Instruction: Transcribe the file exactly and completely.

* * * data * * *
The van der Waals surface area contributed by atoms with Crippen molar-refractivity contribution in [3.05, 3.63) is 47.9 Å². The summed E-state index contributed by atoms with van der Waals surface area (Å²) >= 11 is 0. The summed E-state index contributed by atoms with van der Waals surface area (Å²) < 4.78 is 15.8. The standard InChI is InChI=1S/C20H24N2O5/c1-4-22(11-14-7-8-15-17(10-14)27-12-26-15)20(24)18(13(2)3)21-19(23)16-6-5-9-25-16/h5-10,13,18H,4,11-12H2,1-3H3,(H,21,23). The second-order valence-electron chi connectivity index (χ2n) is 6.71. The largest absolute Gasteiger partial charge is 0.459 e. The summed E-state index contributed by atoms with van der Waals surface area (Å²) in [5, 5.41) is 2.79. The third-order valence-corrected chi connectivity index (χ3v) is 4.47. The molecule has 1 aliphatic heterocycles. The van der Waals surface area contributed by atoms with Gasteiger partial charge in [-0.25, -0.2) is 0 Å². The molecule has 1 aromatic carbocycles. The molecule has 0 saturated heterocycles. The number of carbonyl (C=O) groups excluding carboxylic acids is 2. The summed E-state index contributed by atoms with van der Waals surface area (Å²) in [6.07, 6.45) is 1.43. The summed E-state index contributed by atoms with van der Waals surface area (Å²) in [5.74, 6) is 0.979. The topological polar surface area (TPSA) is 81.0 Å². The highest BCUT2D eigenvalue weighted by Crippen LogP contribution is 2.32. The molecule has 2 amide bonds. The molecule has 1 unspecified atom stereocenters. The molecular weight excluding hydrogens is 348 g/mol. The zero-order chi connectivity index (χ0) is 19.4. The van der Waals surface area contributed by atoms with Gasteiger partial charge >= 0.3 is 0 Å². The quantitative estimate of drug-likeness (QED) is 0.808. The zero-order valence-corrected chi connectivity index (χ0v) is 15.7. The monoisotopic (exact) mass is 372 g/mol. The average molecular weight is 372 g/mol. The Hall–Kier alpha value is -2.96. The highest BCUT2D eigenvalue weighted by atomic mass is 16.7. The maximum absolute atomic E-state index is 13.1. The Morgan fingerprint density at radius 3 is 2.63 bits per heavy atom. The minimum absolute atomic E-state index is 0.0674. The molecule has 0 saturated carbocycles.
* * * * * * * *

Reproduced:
The van der Waals surface area contributed by atoms with Crippen molar-refractivity contribution in [3.05, 3.63) is 47.9 Å². The summed E-state index contributed by atoms with van der Waals surface area (Å²) >= 11 is 0. The summed E-state index contributed by atoms with van der Waals surface area (Å²) < 4.78 is 15.8. The standard InChI is InChI=1S/C20H24N2O5/c1-4-22(11-14-7-8-15-17(10-14)27-12-26-15)20(24)18(13(2)3)21-19(23)16-6-5-9-25-16/h5-10,13,18H,4,11-12H2,1-3H3,(H,21,23). The second-order valence-electron chi connectivity index (χ2n) is 6.71. The largest absolute Gasteiger partial charge is 0.459 e. The summed E-state index contributed by atoms with van der Waals surface area (Å²) in [5, 5.41) is 2.79. The third-order valence-corrected chi connectivity index (χ3v) is 4.47. The molecule has 1 aliphatic heterocycles. The van der Waals surface area contributed by atoms with Gasteiger partial charge in [-0.25, -0.2) is 0 Å². The molecule has 1 aromatic carbocycles. The molecule has 0 saturated heterocycles. The number of carbonyl (C=O) groups excluding carboxylic acids is 2. The summed E-state index contributed by atoms with van der Waals surface area (Å²) in [6.07, 6.45) is 1.43. The summed E-state index contributed by atoms with van der Waals surface area (Å²) in [5.74, 6) is 0.979. The topological polar surface area (TPSA) is 81.0 Å². The highest BCUT2D eigenvalue weighted by Crippen LogP contribution is 2.32. The molecule has 2 amide bonds. The molecule has 1 unspecified atom stereocenters. The molecular weight excluding hydrogens is 348 g/mol. The zero-order chi connectivity index (χ0) is 19.4. The van der Waals surface area contributed by atoms with Gasteiger partial charge >= 0.3 is 0 Å². The quantitative estimate of drug-likeness (QED) is 0.808. The zero-order valence-corrected chi connectivity index (χ0v) is 15.7. The monoisotopic (exact) mass is 372 g/mol. The average molecular weight is 372 g/mol. The Hall–Kier alpha value is -2.96. The highest BCUT2D eigenvalue weighted by atomic mass is 16.7. The maximum absolute atomic E-state index is 13.1. The Morgan fingerprint density at radius 3 is 2.63 bits per heavy atom. The minimum absolute atomic E-state index is 0.0674. The molecule has 0 saturated carbocycles.